An Atmosphere of distrust and fear: Living in an atmosphere of mistrust, uncompromising demand for loyalty, and fear of retaliation would seem incomprehensible; but here at California our managers, faculty, and staff live in such state. At California trust is not given to anyone. Little or no input into the vision is expected nor requested. It is the duty of our administrators to carry out the vision. Faculty leaders do not have access to the financial records of our public university. Reactions by administrators and Council of Trustees to recent newspaper articles have demonstrated that the records are not shared with them. In some cases, the information that is released is contradictory. In his December 2011 letter to the state system (see attached “Armenti letter to PASSHE”) the president states that so far the income for the Convocation Center was $250,000 but the Tribune Review (article attached) reported that the income information provided by the university was a little over $11,000. The president has stated publicly that all costs for auxiliary activities, such as parking, must be paid by the users but once again the Tribune Review reports differently. The article reported that the university is using monies from our general account to pay the bond for the Convocation Center, a practice, according to Ken Marshall spokesperson for PASSHE, which is permitted by the system. You can imagine the confusion this causes when funds for the parking bond have to come from user parking fees but the bond for the Convocation Center could come out of the general budget. Which is it? Clearly, if the university would have complete transparency on all matters at the university, these types of discrepancies could be explained. Because of the atmosphere of mistrust at the upper levels of the university administration, most of the stake holders are left to conjecture. Loyalty is paramount at the upper levels of the university. Indeed, those who have questioned orders are summarily dismissed. This can easily be seen in the revolving door in all areas of the administration. Over the past ten years there have been dozens of firings, early retirements, and other changes in employment for our administrators. In the academic wing alone there have been no less than 11 different deans, six associate provosts, and five provosts. It must also be noted that there hasn’t been a national search for any academic administrator in more than ten years. With one exception, all current academic officers have been appointed by the president. In non-academic areas of the university there have been several dozen upper level managers removed or replaced. At last count there were 116 managers across campus which means there is one manager for every 3.5 faculty members. Fear can be seen in the behavior of all the managers and administrators at the university. Who can blame them, they serve at the pleasure of the president; a president who has proven to be mistrusting and brutal in his attacks on those he sees as disloyal. Over the past years there have been several dozen law suits for wrongful dismissal. Many of the cases are settled out of court costing hundreds of thousands of dollars, perhaps millions. What budget is used to pay for these settlements? One statistic that cannot be denied comes from state APSCUF’s yearly report on legal expenses. Over the past five year, California was number one in legal expenses. In fact, for at least three of the past five years the legal costs paid by APSCUF to support the legal battles at California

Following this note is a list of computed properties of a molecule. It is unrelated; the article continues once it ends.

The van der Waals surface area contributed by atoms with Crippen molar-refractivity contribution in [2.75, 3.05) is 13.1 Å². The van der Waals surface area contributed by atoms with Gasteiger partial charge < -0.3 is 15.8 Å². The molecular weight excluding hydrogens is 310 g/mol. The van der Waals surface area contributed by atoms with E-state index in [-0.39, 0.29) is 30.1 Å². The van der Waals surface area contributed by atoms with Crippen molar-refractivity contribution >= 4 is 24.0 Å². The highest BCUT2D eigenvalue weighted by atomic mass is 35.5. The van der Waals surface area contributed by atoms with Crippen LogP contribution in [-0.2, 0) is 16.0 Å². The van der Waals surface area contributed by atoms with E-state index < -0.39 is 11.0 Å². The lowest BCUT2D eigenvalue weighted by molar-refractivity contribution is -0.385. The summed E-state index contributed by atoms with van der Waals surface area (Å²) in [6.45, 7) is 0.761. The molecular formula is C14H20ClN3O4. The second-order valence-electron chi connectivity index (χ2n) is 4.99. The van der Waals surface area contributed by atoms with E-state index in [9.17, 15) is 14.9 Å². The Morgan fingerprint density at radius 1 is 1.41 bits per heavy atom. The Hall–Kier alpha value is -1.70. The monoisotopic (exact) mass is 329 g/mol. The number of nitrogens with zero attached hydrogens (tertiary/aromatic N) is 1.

have been more than the combined costs for all 13 other universities. In three years (2008 to 2011), the university has had to pay an additional $800,000 in legal fees to five outside council. That is in addition to PASSHE’s Office of General Council and the Pennsylvania Attorney General’s office Civil Litigation division costs which have been incurred for these cases. If that same $800,000 that was paid for private council could have been used on academic programs at California, we could have paid the salaries and benefits for 11 associate professors at step 3 or 11 assistant professors at step 6. How much more money will be spent defending the actions of one individual? Academic programs in jeopardy: While the recent retrenchment of faculty at several universities in the state system has caused great concern for both state APSCUF and officials in the Office of the Chancellor, nothing has been done about the unofficial retrenchment of faculty at California for the past ten years. Done in the name of productivity, our regular faculty has been reduced by 27 regular full time members. In 2000 the university employed 285 regular and 51 temporary faculty members and in the current spring semester there are 258 regular and 131 temporary faculty members. The student FTE enrollment increased from 4,586 in 2001 to 7,574 FTE enrollment in 2011 (Armenti’s letter to PASSHE). The student head count in 2000 was approximately 5,000 while the current count is well over 9,000. So in the same time that regular faculty members head count decreased by 27 the student population nearly doubled. In that same letter, Dr. Armenti notes that “during FY 2010 alone, Cal U saved approximately $12 million on faculty costs. . .” He continues to state that “. . . in FY 2011 alone, Cal U spent some $20 million less on faculty, staff, and utility expenditures then we would have, had our productivity levels been the system average.” There can be no doubt that President Armenti is proud of the productivity levels at California. On many occasions the President has stated that the progress at California has been on the backs of the work done by the faculty. So what has the faculty received for all this effort in productivity? A lowering of our ability to offer courses on our departmental schedules, a mass reduction in overload, and an increase in temporary instructors; in others words, a continuation of the push for more and more productivity. What affect has this doubling and in some departments the tripling of work load had? At a public forum called by the chairman of the Chair’s forum, the provost listened to tearful, angry, frustrated testimonies of what this deliberate destruction of quality education is doing to students, faculty and the programs we offer at the university. The chair of the department of Social Work noted with great frustration that more than half of her department faculty are temporary; a fact that has placed her program’s accreditation in jeopardy. For their efforts in productivity, the department of psychology’s chair tearfully presented how her students in the psychology program have not been able to get needed classes and the proper advisement. Others pointed out the massive increases in class sizes. Whole departments have student faculty ratios in the upper sixties. Classes that were at one time capped at 25 are now over 50 and in several cases over 100. The most fragile of our students, entering freshman, now sit is classes of 60 to 100 students. Our non-teaching faculty has also